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The 13 best things to do in Tasmania

Australia’s only island state is unlike anywhere else in the country. Follow our guide to making the most of Tasmania’s rugged wilderness, exceptional food and wine and year-round festivals
TASMANIA
Top of Mt Amos overlooking Wineglass Bay, Tasmania
By Ruth Dawkins |
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It’s easy to understand the allure of Australia’s small southernmost state. Beyond extraordinary food and wine and the world-famous Museum of Old and New Art, Tasmania also has 40 per cent of its land reserved as national parks and world heritage wilderness. A 20-minute drive from any of the state’s major cities will see you walking in the bush, biking down a spectacular mountain trail, or lounging on the beach.

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Best things to do in Tasmania

1
MONA, Tasmania
MONA/Jesse Hunniford

Museum of Old and New Art (MONA)

Where is it? Hobart

What is it? Professional gambler and art collector David Walsh’s Museum of Old and New Art is Australia’s largest museum. Described by its owner as a “subversive adult Disneyland”, the collection runs the full spectrum from ancient Egyptian mummies to contemporary conceptual installations.

Why go? From the moment you board the high-speed ferry that sails between Hobart’s waterfront and MONA’s 99 steps, you’ll realise this is a museum like no other. Get there early to see James Turrell’s Amarna: an outdoor light show that complements the natural conditions at sunrise and sunset.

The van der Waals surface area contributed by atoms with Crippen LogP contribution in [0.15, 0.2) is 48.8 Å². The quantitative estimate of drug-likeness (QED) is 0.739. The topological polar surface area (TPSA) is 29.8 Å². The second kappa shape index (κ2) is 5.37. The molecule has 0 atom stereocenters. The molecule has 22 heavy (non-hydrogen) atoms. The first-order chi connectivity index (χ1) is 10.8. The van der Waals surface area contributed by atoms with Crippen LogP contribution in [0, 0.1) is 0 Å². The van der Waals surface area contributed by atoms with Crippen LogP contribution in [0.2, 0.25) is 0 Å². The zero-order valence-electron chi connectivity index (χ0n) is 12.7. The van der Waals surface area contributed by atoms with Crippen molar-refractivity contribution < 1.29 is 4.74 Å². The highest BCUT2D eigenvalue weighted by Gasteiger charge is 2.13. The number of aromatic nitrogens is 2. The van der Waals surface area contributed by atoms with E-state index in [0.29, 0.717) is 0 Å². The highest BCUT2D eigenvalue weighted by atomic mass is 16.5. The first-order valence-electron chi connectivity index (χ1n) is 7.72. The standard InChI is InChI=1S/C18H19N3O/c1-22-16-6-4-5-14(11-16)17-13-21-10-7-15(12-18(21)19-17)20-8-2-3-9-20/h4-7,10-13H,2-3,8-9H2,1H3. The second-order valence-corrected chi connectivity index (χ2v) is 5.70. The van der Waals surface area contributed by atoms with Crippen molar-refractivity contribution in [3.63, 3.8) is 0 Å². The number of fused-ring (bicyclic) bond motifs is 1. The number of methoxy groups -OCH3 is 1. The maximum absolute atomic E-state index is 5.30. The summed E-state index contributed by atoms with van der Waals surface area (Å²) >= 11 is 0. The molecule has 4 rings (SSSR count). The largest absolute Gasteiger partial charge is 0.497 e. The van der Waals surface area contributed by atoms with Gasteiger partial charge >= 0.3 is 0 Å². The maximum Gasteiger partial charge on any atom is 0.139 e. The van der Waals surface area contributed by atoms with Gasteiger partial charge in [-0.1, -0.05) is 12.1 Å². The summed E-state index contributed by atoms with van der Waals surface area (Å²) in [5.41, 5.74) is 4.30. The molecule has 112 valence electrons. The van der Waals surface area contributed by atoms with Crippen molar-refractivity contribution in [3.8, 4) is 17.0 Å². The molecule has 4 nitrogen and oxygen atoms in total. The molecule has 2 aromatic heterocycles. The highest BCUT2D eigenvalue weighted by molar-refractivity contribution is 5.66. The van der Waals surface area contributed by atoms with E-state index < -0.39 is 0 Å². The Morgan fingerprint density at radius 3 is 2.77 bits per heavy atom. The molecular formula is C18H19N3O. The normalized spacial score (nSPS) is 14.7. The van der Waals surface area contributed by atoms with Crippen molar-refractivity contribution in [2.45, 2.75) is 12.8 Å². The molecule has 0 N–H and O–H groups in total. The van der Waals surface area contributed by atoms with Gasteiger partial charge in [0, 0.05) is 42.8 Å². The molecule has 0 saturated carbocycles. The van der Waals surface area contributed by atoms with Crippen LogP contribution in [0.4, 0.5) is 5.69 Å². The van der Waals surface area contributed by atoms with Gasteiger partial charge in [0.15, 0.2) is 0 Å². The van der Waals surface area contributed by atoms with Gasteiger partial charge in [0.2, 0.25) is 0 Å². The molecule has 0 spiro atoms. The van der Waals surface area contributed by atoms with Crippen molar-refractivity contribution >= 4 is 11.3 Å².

2
Get Shucked Oysters, Bruny Island
Bruny Island Traveller

Bruny Island

Where is it? A two-hour drive south of Hobart

What is it? Bruny Island is reached via a 20-minute ferry journey from the town of Kettering. With just a few hundred human residents, it’s also home to an abundance of wildlife, including fairy penguins, white wallabies and swift parrots.

Why go? It’s a foodie’s paradise: start at Get Shucked Oyster Farm, make your way to the pizza and craft beer at Bruny Island Cheese Company, and finish off at Bruny Island Premium wines in Lunawanna. The house-made cherry cheesecake is an absolute must.

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3
Wineglass Bay, Tasmania
Lone Wombat Media

Freycinet National Park

Where is it? A two-hour drive north-east of Hobart

What is it? The Freycinet Peninsula is on Tasmania’s east coast. Its dramatic granite peaks, dazzling white sandy beaches and pristine waters make it one of the most popular of the state’s 19 national parks.

Why go? If you’re looking for blow-your-mind beautiful, Freycinet is a must-visit. Wineglass Bay is one of Tasmania’s most photographed views, and deservedly so, but if you’re looking for a quieter spot that’s just as Insta-friendly, stop off at Friendly Beaches for a walk and a swim.